Bicycle bells and whistles

Rashmi Pratap | Updated on: Aug 01, 2014














There is a booming market for premium and imported bicycles as high-earning professionals pick this eco-friendly transport to ride into a healthy way of life

He designs cars for India’s largest automaker, but when he’s not working he hits the road not in a fancy four-wheeler but a humble bicycle.

Okay, maybe not all that humble. Saurabh Singh, AGM (styling design) at Maruti Suzuki, takes off on weekends to the Aravalli Hills on the outskirts of Gurgaon on a mountain bike manufactured by the world’s leading bicyclemaker Giant.

Singh’s love affair with bicycles began in 2003 in Japan, during a training programme at Suzuki. For lack of an international driving licence, trainees like him had to bicycle to get around. Singh soon discovered the freedom and flexibility that came with it. So when a friend introduced him to the Pedal Yatri group in Gurgaon in 2010, Singh began to relive his Japanese dream. This love for cycling, combined with a passion for the outdoors saw him readily buy a bike priced ₹1 lakh.

Cut to Mumbai. Thrice a week, Nilesh Singh cycles to work at a gigantic mall in suburban Thane, about 7km from his residence. He took up cycling two years ago when he realised he had no time for regular exercise.

His mount? The Rockrider 5.2 mountain bike (MTB) priced at ₹22,000. Besides biking to office, on the weekends, the photography buff heads out, lunch and camera packed, to the nearby Butterfly Garden and birding sites in Thane and Bhandup.

In Pune, Jehangir HC Jehangir, founder and chairman of the multi-speciality Jehangir Hospital, cycles to work every day as it keeps him fit and is environment-friendly.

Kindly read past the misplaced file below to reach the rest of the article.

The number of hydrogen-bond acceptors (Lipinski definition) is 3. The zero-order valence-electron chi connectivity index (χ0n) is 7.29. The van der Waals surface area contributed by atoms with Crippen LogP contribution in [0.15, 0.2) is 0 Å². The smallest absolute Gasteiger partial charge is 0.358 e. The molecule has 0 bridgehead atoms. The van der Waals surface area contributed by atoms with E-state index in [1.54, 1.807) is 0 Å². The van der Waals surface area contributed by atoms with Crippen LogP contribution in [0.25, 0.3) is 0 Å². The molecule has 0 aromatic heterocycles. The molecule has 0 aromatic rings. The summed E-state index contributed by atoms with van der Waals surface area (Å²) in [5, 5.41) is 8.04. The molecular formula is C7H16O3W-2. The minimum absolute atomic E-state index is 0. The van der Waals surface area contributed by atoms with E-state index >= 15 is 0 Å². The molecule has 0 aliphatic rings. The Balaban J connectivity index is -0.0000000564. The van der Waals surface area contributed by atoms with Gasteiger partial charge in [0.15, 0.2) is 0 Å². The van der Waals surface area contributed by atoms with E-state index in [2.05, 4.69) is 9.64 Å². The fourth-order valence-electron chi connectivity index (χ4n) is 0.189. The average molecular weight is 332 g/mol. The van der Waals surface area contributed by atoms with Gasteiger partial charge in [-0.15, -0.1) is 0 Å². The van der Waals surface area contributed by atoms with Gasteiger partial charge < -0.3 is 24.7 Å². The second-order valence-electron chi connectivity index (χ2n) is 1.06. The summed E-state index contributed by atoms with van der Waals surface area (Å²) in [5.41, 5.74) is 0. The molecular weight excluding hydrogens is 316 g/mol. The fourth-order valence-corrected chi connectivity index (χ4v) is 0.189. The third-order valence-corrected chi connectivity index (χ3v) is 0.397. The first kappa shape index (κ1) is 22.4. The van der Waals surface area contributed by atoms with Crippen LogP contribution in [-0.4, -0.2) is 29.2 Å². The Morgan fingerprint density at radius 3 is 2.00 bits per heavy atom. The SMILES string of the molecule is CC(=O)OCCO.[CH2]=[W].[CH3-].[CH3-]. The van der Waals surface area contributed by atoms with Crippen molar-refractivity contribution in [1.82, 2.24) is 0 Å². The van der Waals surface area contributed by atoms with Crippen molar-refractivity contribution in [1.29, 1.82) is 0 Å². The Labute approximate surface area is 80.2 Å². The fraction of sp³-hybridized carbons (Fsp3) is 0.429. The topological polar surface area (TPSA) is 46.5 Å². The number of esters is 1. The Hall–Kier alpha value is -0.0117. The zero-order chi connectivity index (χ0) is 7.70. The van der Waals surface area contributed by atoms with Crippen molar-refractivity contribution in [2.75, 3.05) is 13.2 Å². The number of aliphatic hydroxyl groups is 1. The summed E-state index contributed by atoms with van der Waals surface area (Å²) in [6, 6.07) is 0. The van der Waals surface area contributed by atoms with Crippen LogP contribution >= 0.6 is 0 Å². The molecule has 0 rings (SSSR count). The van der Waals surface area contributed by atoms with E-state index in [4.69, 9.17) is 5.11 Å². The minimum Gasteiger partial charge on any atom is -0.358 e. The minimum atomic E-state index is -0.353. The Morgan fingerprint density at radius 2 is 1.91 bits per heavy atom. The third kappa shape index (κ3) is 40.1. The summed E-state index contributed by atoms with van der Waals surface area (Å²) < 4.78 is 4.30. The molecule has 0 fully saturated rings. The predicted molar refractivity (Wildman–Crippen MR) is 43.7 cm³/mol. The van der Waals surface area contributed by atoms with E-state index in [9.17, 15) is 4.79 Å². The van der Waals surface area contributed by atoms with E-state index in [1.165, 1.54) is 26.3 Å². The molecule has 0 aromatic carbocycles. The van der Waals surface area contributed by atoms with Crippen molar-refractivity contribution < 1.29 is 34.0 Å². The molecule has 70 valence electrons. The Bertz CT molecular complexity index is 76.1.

For long, the bicycle was looked down upon as the vehicle of choice for those who couldn’t afford scooters and motorbikes. It was synonymous with postmen and milkmen. Children rode them to school, the local grocery stores or to the playground. There was only black and blue for boys, and red and pink for girls to choose from.

Today, an emerging category of professionals in the uppermiddle and high-income groups is giving a fresh impetus to the ₹2,000-crore cycling industry in India. Their reasons range from health to hobby, and from ecofriendliness to stress-free commutes.

Nearly 15.5 million bicycles were sold last year in a market marked by rising disposable incomes and readily available imported high-end bikes.

Premium pedals

“We felt that when the Ambassador and Premier Padmini could make way for better cars and when Rajdoot (motorcycle) could be phased out, it made no sense to assume there was no demand for better quality cycles in India,” says Shiv Inder Singh, managing director of Firefox Bikes, which retails premium bicycles, including brands such as Trek and Tern.

Set up in 2004, Firefox introduced a range of 30 imported models, covering the full spectrum of mountain, all-terrain, road, racing and kids’ bikes. The company sold just 1,200 bikes in the first year, but today it sells 6,000 every month. And sales are increasing 35 to 40 per cent annually.

It is this galloping pace of growth that prompted Taiwanese speciality-bike maker Giant to enter India in October 2013. While its prices stretch from ₹25,000 to ₹10.6 lakh, the average selling price of a bike in India is ₹65,000. “Although the market for premium bikes is small in terms of numbers, it is big in value,” says Pravin V Patil, managing director of Starkenn Sports, which has exclusive distribution rights for Giant bikes in India and South Asia.

Techie love

The buyers are mainly IT professionals, followed by doctors and fitness enthusiasts. Other emerging categories include middle-aged professionals and children, who now want better designs and finish compared to what was available to them before.